A good word from you encourages me. I’m progressing…just never quite fast enough 🙂
Success to you,
Dan, I really don’t think that organizations appreciate this issue at all.
The whole development of leaders activity gets lost in the tiers of the organization.
When – rarely – an aspiring leader meets a mentor who actually understands the route to leadership, they can evolve and grow through their support and nurturing (that’s not a ‘soft’ option, development needs tough love!).
Otherwise, despite an aspiration to develop leaders, the environment simply isn’t present in most organizations.
This may sound cynical and a bit depressing, but it’s a bit of a fact…
I couldn’t agree more.
I wonder how many organizations intentionally develop new leaders and then show them the path to leadership…??
I’m glad you’re highlighting what I think is one of the most practical and important ideas in this post.
Best to you,
I’m so delighted that you raise this issue that managers need to lead and ledaers need to manage. So often we hear that ‘leadership’ is the holy grail.
I think there’s a level of snobbishness about ‘becoming a leader’, not just (or indeed even) by organizations, but so often by providers who possibly seek greater reward from developing leaders than managers.
As a former manager who, I believe had a few leadership skills, I reckon there is more value in developing some leadership skills in our managers than focusing on the headline leadership skills of ‘vision’, ‘strategic thinking’ etc., we so often hear of in leadership development.
Managers are vital to deliver outcomes and with some of those leadership skills can grow teams who can help with that.
It would be an interesting debate whether leaders could survive without managers or visa versa…probably more of a discussion than a simple comment on the current thread!
Glad to hear you are progressing. Your brain seems to be working OK 😉
Wonder if your list of 8 should be 9 Dan>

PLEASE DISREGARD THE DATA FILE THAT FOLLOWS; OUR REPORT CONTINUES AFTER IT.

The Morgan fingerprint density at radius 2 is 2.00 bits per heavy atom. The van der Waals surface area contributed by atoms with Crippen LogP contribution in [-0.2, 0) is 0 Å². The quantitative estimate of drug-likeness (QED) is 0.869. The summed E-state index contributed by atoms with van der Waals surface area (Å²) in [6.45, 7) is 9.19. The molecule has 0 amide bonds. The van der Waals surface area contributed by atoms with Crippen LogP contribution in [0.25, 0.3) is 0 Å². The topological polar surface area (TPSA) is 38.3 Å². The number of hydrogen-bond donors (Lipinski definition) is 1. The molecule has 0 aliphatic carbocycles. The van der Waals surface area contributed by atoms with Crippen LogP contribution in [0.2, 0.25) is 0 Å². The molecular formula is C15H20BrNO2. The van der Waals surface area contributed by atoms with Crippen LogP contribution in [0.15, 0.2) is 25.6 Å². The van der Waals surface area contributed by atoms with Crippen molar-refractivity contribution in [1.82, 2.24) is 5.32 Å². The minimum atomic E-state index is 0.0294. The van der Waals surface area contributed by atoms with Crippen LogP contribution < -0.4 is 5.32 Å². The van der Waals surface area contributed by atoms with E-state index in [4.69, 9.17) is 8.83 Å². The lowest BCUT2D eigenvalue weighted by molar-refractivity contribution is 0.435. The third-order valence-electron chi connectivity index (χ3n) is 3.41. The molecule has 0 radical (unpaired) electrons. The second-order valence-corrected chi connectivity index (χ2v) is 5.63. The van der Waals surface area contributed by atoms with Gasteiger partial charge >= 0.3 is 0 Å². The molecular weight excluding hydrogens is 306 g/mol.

Might give Ask more it’s own category and Talk less it’s own space. Two distinct skills with amazing undertones and strengths.
Huge quote Dan: “You can’t step away even though you must let go.” Very powerful. Some leaders might say ‘aw just toss em in the deep end, sink or swim….that is a dysfunctional old school and negligent (to VMV) approach. Leaders need to ensure the skills sets are not just coached in, but engaged and in gear.
There is learning and there is competency.
Again, as with other growth processes, there is a pre-planning, pre-coaching dialogue (not monologue) with the mentor and mentee. Then there is the actual leading experience. After that the coaching continues…what worked well, what can you improve on, who else did well,etc.
I like to use this points in general. I have no aspiration to climb the corporate ladder. I hate the corp world. My dream is to be a full-time writer. I’m moving towards it steadily. But the points you talk about are great for just general living and negotiating in daily life as well.
And so often corporates or leaders within that don’t get this. Many people are perfectly happy in the role they have and that needs to be celebrated.
Good for you in having the absolute goals in your life. The steady steps you are talking will get you there with the strategy you have.